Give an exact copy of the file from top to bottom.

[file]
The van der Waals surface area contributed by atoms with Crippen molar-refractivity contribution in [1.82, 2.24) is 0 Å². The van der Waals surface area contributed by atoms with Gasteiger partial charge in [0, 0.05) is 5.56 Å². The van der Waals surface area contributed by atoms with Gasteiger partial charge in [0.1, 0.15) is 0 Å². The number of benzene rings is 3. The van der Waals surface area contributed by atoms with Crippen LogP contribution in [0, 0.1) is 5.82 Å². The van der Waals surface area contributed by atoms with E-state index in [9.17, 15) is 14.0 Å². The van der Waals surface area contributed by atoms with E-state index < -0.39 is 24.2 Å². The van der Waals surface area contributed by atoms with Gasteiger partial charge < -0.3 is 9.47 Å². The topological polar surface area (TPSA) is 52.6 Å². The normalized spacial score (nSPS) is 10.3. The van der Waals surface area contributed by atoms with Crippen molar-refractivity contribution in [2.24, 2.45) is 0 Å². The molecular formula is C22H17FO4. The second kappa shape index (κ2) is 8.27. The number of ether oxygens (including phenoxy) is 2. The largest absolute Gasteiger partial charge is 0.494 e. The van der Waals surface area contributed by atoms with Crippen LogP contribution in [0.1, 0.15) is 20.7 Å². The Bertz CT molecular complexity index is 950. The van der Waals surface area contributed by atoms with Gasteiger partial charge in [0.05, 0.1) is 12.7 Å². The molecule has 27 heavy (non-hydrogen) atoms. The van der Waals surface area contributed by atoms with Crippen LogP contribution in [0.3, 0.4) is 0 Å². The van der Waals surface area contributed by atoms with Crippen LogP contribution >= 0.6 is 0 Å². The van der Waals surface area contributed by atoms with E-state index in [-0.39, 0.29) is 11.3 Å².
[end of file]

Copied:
The van der Waals surface area contributed by atoms with Crippen molar-refractivity contribution in [1.82, 2.24) is 0 Å². The van der Waals surface area contributed by atoms with Gasteiger partial charge in [0, 0.05) is 5.56 Å². The van der Waals surface area contributed by atoms with Gasteiger partial charge in [0.1, 0.15) is 0 Å². The number of benzene rings is 3. The van der Waals surface area contributed by atoms with Crippen LogP contribution in [0, 0.1) is 5.82 Å². The van der Waals surface area contributed by atoms with E-state index in [9.17, 15) is 14.0 Å². The van der Waals surface area contributed by atoms with E-state index < -0.39 is 24.2 Å². The van der Waals surface area contributed by atoms with Gasteiger partial charge < -0.3 is 9.47 Å². The topological polar surface area (TPSA) is 52.6 Å². The normalized spacial score (nSPS) is 10.3. The van der Waals surface area contributed by atoms with Crippen molar-refractivity contribution in [2.24, 2.45) is 0 Å². The molecular formula is C22H17FO4. The second kappa shape index (κ2) is 8.27. The number of ether oxygens (including phenoxy) is 2. The largest absolute Gasteiger partial charge is 0.494 e. The van der Waals surface area contributed by atoms with Crippen LogP contribution in [0.1, 0.15) is 20.7 Å². The Bertz CT molecular complexity index is 950. The van der Waals surface area contributed by atoms with Gasteiger partial charge in [0.05, 0.1) is 12.7 Å². The molecule has 27 heavy (non-hydrogen) atoms. The van der Waals surface area contributed by atoms with Crippen LogP contribution in [0.3, 0.4) is 0 Å². The van der Waals surface area contributed by atoms with Crippen LogP contribution >= 0.6 is 0 Å². The van der Waals surface area contributed by atoms with E-state index in [-0.39, 0.29) is 11.3 Å².